*Edmonton Oilers GM Peter Chiarelli is beginning to take some heat in Edmonton with a hockey team that’s performing way under expectations to this point. 


*All Alexander Radulov wanted was to feel like he was wanted, you guys. The Dallas Stars just so happened to say that to him in the form of money and contract years. 


* does a Calder Trophy voting poll with their own staff and it looks like Clayton Keller is strongly in the lead, and that Charlie McAvoy isn’t getting nearly the mount of consideration that he should be getting right now. This is the only rookie averaging more than 20 minutes of ice time per game, people…c’mon now. 


*It’s officially over for the Montreal Canadiens just a couple of months into the season, and it may be for GM Marc Bergevin as well. I’m not sure the Habs are dead and buried quite yet, but Carey Price as a question mark certainly doesn’t help matters. 


*Hall of Famers Paul Kariya and Teemu Selanne were both honored in Anaheim this weekend after their Hockey Hall of Fame honors last weekend. 


*For something completely different: Here’s a petition for fans to get a home release of the Zack Snyder cut of the Justice League movie. These people thirsting for ponderous, bombastic drudgery in their comic book movies amazes me. While I feel for Snyder and his family given their tragedy over the last year, I think his movies are god-awful and can’t fathom why anybody would be pounding the table demanding to see a cut that left the DC and Warner Brothers execs running and screaming for Joss Whedon.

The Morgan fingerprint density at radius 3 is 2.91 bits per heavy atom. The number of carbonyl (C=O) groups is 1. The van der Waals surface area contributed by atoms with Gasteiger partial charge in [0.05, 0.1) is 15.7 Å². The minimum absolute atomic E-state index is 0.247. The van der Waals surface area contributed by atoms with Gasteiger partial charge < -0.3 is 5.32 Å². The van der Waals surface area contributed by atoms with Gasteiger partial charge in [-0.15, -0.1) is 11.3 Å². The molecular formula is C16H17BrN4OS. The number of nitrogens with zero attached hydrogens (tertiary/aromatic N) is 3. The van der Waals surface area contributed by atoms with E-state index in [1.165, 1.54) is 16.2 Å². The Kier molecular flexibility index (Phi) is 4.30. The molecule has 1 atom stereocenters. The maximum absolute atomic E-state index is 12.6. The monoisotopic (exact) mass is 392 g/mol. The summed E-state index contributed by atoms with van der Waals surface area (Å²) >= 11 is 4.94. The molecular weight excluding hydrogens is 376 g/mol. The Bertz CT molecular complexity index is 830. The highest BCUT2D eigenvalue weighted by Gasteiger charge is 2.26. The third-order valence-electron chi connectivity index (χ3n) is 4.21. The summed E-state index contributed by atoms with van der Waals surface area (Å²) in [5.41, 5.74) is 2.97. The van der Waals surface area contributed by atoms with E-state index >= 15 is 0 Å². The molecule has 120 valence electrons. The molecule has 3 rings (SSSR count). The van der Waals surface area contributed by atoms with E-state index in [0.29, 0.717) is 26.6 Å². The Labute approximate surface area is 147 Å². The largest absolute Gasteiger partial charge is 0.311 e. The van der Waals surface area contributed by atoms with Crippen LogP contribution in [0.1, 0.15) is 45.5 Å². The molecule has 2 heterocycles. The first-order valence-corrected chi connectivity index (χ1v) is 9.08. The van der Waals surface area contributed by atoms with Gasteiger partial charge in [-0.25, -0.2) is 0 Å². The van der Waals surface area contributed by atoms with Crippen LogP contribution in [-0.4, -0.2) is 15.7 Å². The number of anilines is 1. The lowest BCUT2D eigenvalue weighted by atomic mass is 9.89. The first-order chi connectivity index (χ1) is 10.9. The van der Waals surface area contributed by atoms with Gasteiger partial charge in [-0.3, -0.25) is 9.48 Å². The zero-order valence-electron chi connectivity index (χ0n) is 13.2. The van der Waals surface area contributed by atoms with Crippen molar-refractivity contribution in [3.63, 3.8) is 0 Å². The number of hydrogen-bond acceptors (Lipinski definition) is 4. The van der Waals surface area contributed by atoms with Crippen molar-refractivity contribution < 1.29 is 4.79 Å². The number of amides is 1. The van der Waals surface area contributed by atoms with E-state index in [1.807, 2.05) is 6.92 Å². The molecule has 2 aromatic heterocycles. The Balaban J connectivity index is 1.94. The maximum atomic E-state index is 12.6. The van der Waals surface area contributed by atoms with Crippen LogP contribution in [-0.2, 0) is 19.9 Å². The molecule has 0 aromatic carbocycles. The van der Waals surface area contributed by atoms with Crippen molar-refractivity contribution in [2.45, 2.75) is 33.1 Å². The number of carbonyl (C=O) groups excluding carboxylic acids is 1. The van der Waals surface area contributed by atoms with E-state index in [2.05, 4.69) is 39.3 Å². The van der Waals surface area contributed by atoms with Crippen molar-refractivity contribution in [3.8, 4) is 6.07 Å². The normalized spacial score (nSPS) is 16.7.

Belichick remembers Glenn: 'A good person with good intentions'


Belichick remembers Glenn: 'A good person with good intentions'

Terry Glenn, the Patriots' top draft pick in 1996, died early Monday morning in a one-car accident in Irving, Texas. He was 43. 

Bill Belichick coached Glenn as an assistant with the Patriots during Glenn's rookie season. He was later Glenn's head coach in 2000 and 2001. Belichick traded Glenn to the Packers before the 2002 season after a tumultuous run in New England that involved legal trouble, injuries and clashes with the coaching staff.

During a conference call with reporters soon after the news of Glenn's death was published, Belichick remembered Glenn for his natural physical ability and "a good heart."

"I was pretty close with Terry," Belichick said, "and his rookie season was my first year here in '96, and so I had a lot of interaction with him and other people that were involved in his life and his upbringing separate from the Patriots. Terry's a very smart individual. Had a lot of, obviously, a lot of physical skill and talent. Could do a lot of things on the football field very naturally. And I think he was deep down inside a good person with good intentions and, you know, a good heart. Obviously it's very unfortunate. Very unfortunate passing. I mean, it's a sad day. Sad news."

According to reports, Glenn was with his fiancee at the time of the accident. She's being treated at a local hospital for unspecified injuries.